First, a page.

Collier met hanger en oorbellen als complete set.
Aboriginal kunst en cultuur als uniek en bijzonder geschenk. Wij zijn trots een collectie van bedrukte Aboriginal prints van Warlukurlangu kunstenaars te mogen vertegenwoordigen. Het is een samenwerkingsverband met getalenteerde en gerespecteerde Aboriginal kunstenaars uit Yuendumu, Northern Territory Australië. De sieraden zijn handgemaakt in Australië en de rechten exclusief. Royalty’s gaan direct naar de kunstenaars en hun community. Ieder sieraad heeft op de achterzijde de naam van de kunstenaar en de titel van het kunstwerk ingegraveerd.
Story: Miinypa Jukurrpa
Kunstenaar: Andrea Nungarrayi Martin
Materiaal: Aboriginal print op aluminium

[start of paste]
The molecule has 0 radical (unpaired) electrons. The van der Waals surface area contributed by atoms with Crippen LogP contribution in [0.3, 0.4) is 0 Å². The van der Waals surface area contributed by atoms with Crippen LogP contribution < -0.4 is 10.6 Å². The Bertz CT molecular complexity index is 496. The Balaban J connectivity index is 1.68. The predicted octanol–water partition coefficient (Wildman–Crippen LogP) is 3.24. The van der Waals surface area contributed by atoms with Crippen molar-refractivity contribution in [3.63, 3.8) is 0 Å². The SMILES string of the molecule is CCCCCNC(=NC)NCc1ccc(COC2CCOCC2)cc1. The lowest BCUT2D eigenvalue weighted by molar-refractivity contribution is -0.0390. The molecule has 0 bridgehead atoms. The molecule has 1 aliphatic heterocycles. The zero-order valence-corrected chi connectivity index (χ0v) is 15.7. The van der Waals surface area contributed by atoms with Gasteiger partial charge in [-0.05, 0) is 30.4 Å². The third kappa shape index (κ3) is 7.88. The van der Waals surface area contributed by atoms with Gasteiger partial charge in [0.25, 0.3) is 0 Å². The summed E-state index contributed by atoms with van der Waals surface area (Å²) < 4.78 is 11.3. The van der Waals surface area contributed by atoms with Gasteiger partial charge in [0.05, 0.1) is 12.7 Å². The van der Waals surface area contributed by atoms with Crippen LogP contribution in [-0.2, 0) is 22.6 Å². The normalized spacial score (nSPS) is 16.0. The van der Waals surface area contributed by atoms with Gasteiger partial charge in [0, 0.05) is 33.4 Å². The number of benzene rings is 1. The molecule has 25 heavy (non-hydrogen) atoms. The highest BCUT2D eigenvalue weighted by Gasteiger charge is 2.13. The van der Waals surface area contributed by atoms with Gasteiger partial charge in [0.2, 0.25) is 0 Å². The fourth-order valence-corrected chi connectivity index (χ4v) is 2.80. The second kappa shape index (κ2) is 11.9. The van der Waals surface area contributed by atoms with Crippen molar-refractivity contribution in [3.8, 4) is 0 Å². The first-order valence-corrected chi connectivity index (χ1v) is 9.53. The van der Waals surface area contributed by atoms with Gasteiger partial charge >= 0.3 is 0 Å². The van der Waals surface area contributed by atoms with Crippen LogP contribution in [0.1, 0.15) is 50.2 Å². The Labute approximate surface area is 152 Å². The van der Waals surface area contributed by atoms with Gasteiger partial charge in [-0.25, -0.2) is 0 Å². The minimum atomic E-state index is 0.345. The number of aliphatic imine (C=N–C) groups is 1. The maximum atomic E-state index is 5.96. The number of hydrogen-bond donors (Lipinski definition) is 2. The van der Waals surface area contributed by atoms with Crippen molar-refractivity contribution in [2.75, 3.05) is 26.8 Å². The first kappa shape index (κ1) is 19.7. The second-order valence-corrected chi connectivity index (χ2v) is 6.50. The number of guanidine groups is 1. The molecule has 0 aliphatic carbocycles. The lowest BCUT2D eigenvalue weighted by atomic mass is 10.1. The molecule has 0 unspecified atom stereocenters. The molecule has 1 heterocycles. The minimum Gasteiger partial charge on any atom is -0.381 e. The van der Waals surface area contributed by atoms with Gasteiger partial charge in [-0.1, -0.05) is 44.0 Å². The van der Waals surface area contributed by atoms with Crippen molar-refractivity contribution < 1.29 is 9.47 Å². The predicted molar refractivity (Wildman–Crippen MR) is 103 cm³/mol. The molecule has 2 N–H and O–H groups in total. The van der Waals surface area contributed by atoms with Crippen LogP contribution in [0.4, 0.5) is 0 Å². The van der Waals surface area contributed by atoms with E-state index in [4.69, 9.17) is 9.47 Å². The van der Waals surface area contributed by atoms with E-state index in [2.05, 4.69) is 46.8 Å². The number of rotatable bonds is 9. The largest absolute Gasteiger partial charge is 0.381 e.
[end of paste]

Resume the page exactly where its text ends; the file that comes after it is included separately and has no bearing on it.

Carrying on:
The Dreaming of Miinypa is about a Jungarrayi man called Lintipilinti who lived at Ngarlu, which means ‘red rock’, a country to the east of Yuendumu. Lintipilinti fell in love with a Napangardi woman, a forbidden relationship under Warlpiri law, as the woman was his classificatory motherin- law. Lintipilinti fell in love with the Napangardi woman when he saw the large hole in the ground she made when she urinated. Lintipilinti was aroused by this. He began to wonder how he could woo the Napangardi. He went to Ngarlu and made hair string for her, singing as he worked. The Napangardi woman could not sleep and began to feel sick. She realized that someone was singing Yilpinji (love songs) for her. A little bird visited the Napangardi woman every day. The little bird was taking the Jungarrayi’s love songs to her. The force of the Jungarrayi's love songs pulled the Napangardi woman to Lintipilinti. When the two met again they made love but they were turned to stone, as their relationship was taboo according to Warlpiri religious law. The two can still be seen, as two rocks at Ngarlu today. During the course of these events the women from Ngarlu who gossiped about the wrong skin love union turned into ‘miinypa’, plants with small red flowers that have honey inside them and are delicious to eat, tasting like ice-cream. Ngarlu is a sacred place where ‘miinypa’ or ‘yanyirlingi’ are still commonly found today.